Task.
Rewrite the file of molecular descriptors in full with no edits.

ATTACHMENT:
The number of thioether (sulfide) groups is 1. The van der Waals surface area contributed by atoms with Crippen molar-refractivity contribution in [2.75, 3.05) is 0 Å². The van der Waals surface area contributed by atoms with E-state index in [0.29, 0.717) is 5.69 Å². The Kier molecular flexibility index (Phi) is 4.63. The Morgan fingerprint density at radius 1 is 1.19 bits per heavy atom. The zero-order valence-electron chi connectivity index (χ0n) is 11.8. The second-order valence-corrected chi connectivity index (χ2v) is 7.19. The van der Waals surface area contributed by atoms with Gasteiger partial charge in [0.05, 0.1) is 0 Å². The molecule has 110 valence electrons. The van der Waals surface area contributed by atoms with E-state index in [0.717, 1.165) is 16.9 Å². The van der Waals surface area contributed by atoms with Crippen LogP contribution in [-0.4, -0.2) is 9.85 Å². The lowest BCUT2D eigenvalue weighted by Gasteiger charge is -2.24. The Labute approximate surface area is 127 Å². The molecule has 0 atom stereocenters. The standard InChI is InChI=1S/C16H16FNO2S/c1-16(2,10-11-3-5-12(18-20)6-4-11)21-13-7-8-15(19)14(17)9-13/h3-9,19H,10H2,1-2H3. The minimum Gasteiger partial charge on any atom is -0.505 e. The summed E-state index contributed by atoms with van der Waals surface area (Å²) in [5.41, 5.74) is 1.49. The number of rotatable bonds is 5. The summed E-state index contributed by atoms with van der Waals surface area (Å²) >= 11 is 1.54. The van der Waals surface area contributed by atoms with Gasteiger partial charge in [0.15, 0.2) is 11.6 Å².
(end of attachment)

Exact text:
The number of thioether (sulfide) groups is 1. The van der Waals surface area contributed by atoms with Crippen molar-refractivity contribution in [2.75, 3.05) is 0 Å². The van der Waals surface area contributed by atoms with E-state index in [0.29, 0.717) is 5.69 Å². The Kier molecular flexibility index (Phi) is 4.63. The Morgan fingerprint density at radius 1 is 1.19 bits per heavy atom. The zero-order valence-electron chi connectivity index (χ0n) is 11.8. The second-order valence-corrected chi connectivity index (χ2v) is 7.19. The van der Waals surface area contributed by atoms with Gasteiger partial charge in [0.05, 0.1) is 0 Å². The molecule has 110 valence electrons. The van der Waals surface area contributed by atoms with E-state index in [0.717, 1.165) is 16.9 Å². The van der Waals surface area contributed by atoms with Crippen LogP contribution in [-0.4, -0.2) is 9.85 Å². The lowest BCUT2D eigenvalue weighted by Gasteiger charge is -2.24. The Labute approximate surface area is 127 Å². The molecule has 0 atom stereocenters. The standard InChI is InChI=1S/C16H16FNO2S/c1-16(2,10-11-3-5-12(18-20)6-4-11)21-13-7-8-15(19)14(17)9-13/h3-9,19H,10H2,1-2H3. The minimum Gasteiger partial charge on any atom is -0.505 e. The summed E-state index contributed by atoms with van der Waals surface area (Å²) in [5.41, 5.74) is 1.49. The number of rotatable bonds is 5. The summed E-state index contributed by atoms with van der Waals surface area (Å²) >= 11 is 1.54. The van der Waals surface area contributed by atoms with Gasteiger partial charge in [0.15, 0.2) is 11.6 Å².